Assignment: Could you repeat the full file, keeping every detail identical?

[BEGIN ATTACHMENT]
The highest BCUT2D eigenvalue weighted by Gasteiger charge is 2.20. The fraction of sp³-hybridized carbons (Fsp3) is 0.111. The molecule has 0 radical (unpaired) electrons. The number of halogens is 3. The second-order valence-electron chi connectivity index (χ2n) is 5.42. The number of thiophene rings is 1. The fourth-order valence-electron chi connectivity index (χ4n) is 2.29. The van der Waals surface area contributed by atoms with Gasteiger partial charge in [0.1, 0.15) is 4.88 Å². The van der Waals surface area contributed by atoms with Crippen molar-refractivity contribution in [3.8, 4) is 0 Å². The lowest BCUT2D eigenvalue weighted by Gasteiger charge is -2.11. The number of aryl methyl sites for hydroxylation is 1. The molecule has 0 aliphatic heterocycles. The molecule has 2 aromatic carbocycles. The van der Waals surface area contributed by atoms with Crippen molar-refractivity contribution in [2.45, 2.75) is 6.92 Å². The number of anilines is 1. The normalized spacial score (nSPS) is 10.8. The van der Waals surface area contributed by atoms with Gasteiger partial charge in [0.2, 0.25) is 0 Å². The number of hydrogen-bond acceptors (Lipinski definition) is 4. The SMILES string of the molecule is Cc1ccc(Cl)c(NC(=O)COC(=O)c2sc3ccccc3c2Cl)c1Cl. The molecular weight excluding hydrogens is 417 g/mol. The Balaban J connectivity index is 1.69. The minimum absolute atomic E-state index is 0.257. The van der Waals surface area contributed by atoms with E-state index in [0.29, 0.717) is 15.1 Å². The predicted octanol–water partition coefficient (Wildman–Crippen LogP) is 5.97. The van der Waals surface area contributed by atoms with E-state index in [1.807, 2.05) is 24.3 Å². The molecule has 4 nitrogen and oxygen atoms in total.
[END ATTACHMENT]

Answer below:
The highest BCUT2D eigenvalue weighted by Gasteiger charge is 2.20. The fraction of sp³-hybridized carbons (Fsp3) is 0.111. The molecule has 0 radical (unpaired) electrons. The number of halogens is 3. The second-order valence-electron chi connectivity index (χ2n) is 5.42. The number of thiophene rings is 1. The fourth-order valence-electron chi connectivity index (χ4n) is 2.29. The van der Waals surface area contributed by atoms with Gasteiger partial charge in [0.1, 0.15) is 4.88 Å². The van der Waals surface area contributed by atoms with Crippen molar-refractivity contribution in [3.8, 4) is 0 Å². The lowest BCUT2D eigenvalue weighted by Gasteiger charge is -2.11. The number of aryl methyl sites for hydroxylation is 1. The molecule has 0 aliphatic heterocycles. The molecule has 2 aromatic carbocycles. The van der Waals surface area contributed by atoms with Crippen molar-refractivity contribution in [2.45, 2.75) is 6.92 Å². The number of anilines is 1. The normalized spacial score (nSPS) is 10.8. The van der Waals surface area contributed by atoms with Gasteiger partial charge in [0.2, 0.25) is 0 Å². The number of hydrogen-bond acceptors (Lipinski definition) is 4. The SMILES string of the molecule is Cc1ccc(Cl)c(NC(=O)COC(=O)c2sc3ccccc3c2Cl)c1Cl. The molecular weight excluding hydrogens is 417 g/mol. The Balaban J connectivity index is 1.69. The minimum absolute atomic E-state index is 0.257. The van der Waals surface area contributed by atoms with E-state index in [0.29, 0.717) is 15.1 Å². The predicted octanol–water partition coefficient (Wildman–Crippen LogP) is 5.97. The van der Waals surface area contributed by atoms with E-state index in [1.807, 2.05) is 24.3 Å². The molecule has 4 nitrogen and oxygen atoms in total.